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ANALYSIS OF ANIMAL- AND PLANT-DERIVED FEED INGREDIENTS FOR DIOXIN-LIKE COMPOUNDS
Ferrario, J., R. Lovell, P. Gardner, M. Lorber, D. Winters, AND C. Byrne. ANALYSIS OF ANIMAL- AND PLANT-DERIVED FEED INGREDIENTS FOR DIOXIN-LIKE COMPOUNDS . ORGANOHALOGEN COMPOUNDS 57:85-88, (2002).
During a national survey of polychlorinated dibenzo-p-dioxins (CDD), dibenzofurans (CDF), and dioxin-like coplanar PCBs (PCB) in poultry, elevated concentrations above 20 parts per trillion (ppt) toxic equivalents (TEQ) were found in the fat of 2 broilers. These TEQ values were driven by very high concentrations of CDD. A team comprised of individuals from the United States (US) Environmental Protection Agency (EPA), the US Food and Drug Administration (FDA), and the US Department of Agriculture (DA) traced the source of elevated CDD to a minor component in the poultry feed. This component was ball clay and it was used as an anti-caking agent in the soybean meal. The ball clay often comprised less than 0.2% of the dry weight of the complete ration in contaminated poultry. The investigation traced the ball clay to a mine in Mississippi. After learning that other ball clay mines in Kentucky and Tennessee also contained elevated CDD levels, the FDA issued a letter to producers or users of clay products in animal feeds asking that they cease using ball clay in any animal feed or feed ingredient. Subsequent contaminations of animal feed in Belgium with PCB and of citrus pulp from Brazil with CDD and CDF alerted countries worldwide that animal feeds can become contaminated with CDD/CDF/PCB (DFP) via contamination of minor feed components. This type of contamination can overshadow the normal air-to-leaf process that is thought to dominate the food chain for terrestrial food animals in background conditions. Following the ball clay incident, the US EPA, FDA and DA have coordinated their efforts to monitor for DFP in animal- and plant-derived food products, complete animal feeds, and animal feed ingredients. This has been done in order to better understand the background DFP status of the food supply and how that food supply comes to attain levels of DFP. In 1998, the Center for Veterinary Medicine (CVM) of FDA collected several anti-caking products used in animal feeds and oilseed meals. The samples from this survey were analyzed by the EPA Environmental Chemistry Laboratory (ECL) in Mississippi, USA, and the FDA Arkansas Regional Laboratory. Nine of 15 samples contained CDD/CDF (DF) at low levels, ranging from 0.4 to 22.5 ppt TEQ, with 1,2,3,7,8-pentachlorodibenzo-p-dioxin (PeCDD) contributing the most to the sample TEQ.8 For comparison, the ball clay from the 1997 investigation contained TEQ concentrations over 1000 ppt and 2,3,7,8-tetrachlorodibenzo-p-dioxin (TCDD) was the primary congener contributing to the sample TEQ. Together with EPA, CVM initiated a survey in 2000 where 47 feed samples were collected. This survey is the subject of this paper, but analytical data will be presented on only 44 samples. In 2001, CVM continued its study of animal feeds by requesting that 50 samples of oilseed meals, fat-soluble vitamins, complete feeds, milk products, minerals, and wood products be collected for DFP analysis. Results from the 2001 survey may be available during 2002.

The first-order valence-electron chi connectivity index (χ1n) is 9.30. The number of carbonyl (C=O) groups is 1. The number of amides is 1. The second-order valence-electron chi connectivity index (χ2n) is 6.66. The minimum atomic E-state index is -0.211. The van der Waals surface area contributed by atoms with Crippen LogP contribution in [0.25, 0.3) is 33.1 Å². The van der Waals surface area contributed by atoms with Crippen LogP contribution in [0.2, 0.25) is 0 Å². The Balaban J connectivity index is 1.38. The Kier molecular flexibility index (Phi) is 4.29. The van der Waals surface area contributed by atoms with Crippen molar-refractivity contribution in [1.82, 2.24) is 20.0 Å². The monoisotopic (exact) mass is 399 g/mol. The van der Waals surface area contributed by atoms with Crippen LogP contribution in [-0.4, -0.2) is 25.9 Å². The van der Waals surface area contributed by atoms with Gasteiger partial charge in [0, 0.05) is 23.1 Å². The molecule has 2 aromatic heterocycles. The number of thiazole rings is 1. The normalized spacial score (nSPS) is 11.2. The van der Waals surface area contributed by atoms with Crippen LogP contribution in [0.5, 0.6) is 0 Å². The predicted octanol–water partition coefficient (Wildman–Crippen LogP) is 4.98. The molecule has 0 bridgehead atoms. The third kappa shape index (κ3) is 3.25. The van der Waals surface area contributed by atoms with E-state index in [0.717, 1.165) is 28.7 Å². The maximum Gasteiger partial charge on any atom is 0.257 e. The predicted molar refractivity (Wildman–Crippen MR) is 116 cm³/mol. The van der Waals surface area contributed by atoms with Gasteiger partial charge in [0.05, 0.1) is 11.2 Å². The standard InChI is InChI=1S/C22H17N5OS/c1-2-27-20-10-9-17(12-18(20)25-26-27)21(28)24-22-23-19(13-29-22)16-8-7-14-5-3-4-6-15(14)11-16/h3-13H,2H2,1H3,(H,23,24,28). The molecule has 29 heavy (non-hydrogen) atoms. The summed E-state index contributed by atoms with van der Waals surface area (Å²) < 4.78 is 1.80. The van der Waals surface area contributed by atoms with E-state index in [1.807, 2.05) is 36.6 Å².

Record Details:Record Type: DOCUMENT (JOURNAL/PEER REVIEWED JOURNAL)
Organization:U.S. ENVIRONMENTAL PROTECTION AGENCY
OFFICE OF RESEARCH AND DEVELOPMENT
NATIONAL CENTER FOR ENVIRONMENTAL ASSESSMENT